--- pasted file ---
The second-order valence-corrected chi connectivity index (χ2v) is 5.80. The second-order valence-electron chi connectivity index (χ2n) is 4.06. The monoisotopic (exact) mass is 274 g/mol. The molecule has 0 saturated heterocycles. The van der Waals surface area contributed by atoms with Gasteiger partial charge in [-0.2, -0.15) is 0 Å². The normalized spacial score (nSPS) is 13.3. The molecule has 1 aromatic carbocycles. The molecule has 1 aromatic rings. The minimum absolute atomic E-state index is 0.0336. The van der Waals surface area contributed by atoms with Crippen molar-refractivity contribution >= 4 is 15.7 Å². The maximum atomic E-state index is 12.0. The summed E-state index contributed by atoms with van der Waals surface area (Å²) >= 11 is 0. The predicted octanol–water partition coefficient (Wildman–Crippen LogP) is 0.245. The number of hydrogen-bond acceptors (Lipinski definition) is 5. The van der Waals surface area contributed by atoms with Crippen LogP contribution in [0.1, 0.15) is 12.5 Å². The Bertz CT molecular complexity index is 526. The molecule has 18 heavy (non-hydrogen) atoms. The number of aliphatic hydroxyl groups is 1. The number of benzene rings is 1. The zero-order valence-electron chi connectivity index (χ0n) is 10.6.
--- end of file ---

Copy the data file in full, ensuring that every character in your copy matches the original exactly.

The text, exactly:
The second-order valence-corrected chi connectivity index (χ2v) is 5.80. The second-order valence-electron chi connectivity index (χ2n) is 4.06. The monoisotopic (exact) mass is 274 g/mol. The molecule has 0 saturated heterocycles. The van der Waals surface area contributed by atoms with Gasteiger partial charge in [-0.2, -0.15) is 0 Å². The normalized spacial score (nSPS) is 13.3. The molecule has 1 aromatic carbocycles. The molecule has 1 aromatic rings. The minimum absolute atomic E-state index is 0.0336. The van der Waals surface area contributed by atoms with Crippen molar-refractivity contribution >= 4 is 15.7 Å². The maximum atomic E-state index is 12.0. The summed E-state index contributed by atoms with van der Waals surface area (Å²) >= 11 is 0. The predicted octanol–water partition coefficient (Wildman–Crippen LogP) is 0.245. The number of hydrogen-bond acceptors (Lipinski definition) is 5. The van der Waals surface area contributed by atoms with Crippen LogP contribution in [0.1, 0.15) is 12.5 Å². The Bertz CT molecular complexity index is 526. The molecule has 18 heavy (non-hydrogen) atoms. The number of aliphatic hydroxyl groups is 1. The number of benzene rings is 1. The zero-order valence-electron chi connectivity index (χ0n) is 10.6.